Thursday, May 14
3:30 – 5:00 p.m.
Harris School of Public Policy Studies, 1155 E. 60th Street
Ideally, before an individual or institution purchases an antiquity or a work of art, a diligent enquiry into its origins can confer “good faith” status. This allows the buyer to acquire good title and provides the legal right to seek compensation if the seller proves unscrupulous. Despite these important advantages, good faith has been used to promote commercial convenience and economic efficiency at the expense of public enjoyment and understanding of the world’s cultures. Though an existing body of law prohibits and punishes a variety of activities which further the illicit trade, these measures are severely hampered by the mystery surrounding antiquities transactions. At present, details regarding authenticity, title, or even more basic questions such as the origin of an object are intentionally hidden and disguised from public view.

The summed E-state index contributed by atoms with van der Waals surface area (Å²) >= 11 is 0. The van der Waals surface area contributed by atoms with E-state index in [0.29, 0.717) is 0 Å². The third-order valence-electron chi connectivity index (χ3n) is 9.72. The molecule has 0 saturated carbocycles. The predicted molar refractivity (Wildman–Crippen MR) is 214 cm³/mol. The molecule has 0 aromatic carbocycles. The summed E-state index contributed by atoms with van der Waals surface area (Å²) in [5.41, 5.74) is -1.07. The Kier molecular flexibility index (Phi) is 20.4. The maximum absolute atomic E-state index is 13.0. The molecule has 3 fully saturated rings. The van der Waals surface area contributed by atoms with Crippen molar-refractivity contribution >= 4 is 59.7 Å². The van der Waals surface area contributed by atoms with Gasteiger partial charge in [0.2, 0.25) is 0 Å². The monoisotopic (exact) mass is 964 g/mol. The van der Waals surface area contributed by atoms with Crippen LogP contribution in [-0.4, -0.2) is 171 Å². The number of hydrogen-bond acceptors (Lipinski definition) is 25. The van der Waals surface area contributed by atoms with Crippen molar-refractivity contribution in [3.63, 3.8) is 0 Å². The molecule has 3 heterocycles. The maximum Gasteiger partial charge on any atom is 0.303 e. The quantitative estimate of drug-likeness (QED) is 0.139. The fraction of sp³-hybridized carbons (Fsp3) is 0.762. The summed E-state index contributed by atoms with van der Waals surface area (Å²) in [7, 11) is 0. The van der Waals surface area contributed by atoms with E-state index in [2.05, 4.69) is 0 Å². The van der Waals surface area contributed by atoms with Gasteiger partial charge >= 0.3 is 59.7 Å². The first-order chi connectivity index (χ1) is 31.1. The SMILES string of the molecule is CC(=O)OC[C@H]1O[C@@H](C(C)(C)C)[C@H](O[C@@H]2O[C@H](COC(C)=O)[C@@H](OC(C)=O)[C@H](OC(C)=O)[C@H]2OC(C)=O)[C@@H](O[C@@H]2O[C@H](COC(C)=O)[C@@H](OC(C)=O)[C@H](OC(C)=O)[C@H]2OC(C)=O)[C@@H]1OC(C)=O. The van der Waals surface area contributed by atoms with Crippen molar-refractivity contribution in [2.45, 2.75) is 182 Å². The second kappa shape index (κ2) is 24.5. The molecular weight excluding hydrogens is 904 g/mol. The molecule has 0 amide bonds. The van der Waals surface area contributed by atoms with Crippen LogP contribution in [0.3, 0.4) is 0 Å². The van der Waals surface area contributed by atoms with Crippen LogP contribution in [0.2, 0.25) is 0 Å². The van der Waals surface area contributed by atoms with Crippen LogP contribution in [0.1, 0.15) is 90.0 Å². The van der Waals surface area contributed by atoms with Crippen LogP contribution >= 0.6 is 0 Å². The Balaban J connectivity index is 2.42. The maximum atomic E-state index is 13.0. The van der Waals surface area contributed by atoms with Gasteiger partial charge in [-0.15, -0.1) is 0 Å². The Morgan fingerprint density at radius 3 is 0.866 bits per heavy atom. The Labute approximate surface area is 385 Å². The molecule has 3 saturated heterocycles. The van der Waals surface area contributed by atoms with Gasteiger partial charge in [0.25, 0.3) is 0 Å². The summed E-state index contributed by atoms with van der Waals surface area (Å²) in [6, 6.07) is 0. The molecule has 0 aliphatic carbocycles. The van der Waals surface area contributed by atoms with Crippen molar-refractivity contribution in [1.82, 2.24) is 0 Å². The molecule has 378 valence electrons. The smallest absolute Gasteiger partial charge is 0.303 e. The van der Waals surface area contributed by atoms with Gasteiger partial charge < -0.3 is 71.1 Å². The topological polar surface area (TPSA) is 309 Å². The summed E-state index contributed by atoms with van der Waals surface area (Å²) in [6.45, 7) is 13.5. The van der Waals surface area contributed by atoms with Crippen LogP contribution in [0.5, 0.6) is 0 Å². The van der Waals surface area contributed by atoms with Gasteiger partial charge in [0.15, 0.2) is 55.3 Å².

- How did a family of art forgers fool both Sotheby’s and the Art Institute of Chicago into believing that they had purchased a work by Paul Gauguin?
- Should we hold museums to a higher standard when they acquire works of art and antiquities?
- Do countries that over-regulate the export of antiquities actually harm our common cultural heritage by exacerbating the demand for stolen and looted pieces?
- Should economic models of art markets account for the preservation of heritage and context?
In order to decrease the theft of antiquities and looting of archaeological sites and increase the effectiveness of existing legal measures, we need a new theoretical foundation for increased scrutiny of the antiquities trade. When an object is acquired without a rigorous due diligence process, that acquisition defrauds our heritage by distorting the archaeological record; harms the legitimate acquisition of antiquities; perverts the important role museums play in society; and ultimately warps the understanding of our common cultural heritage.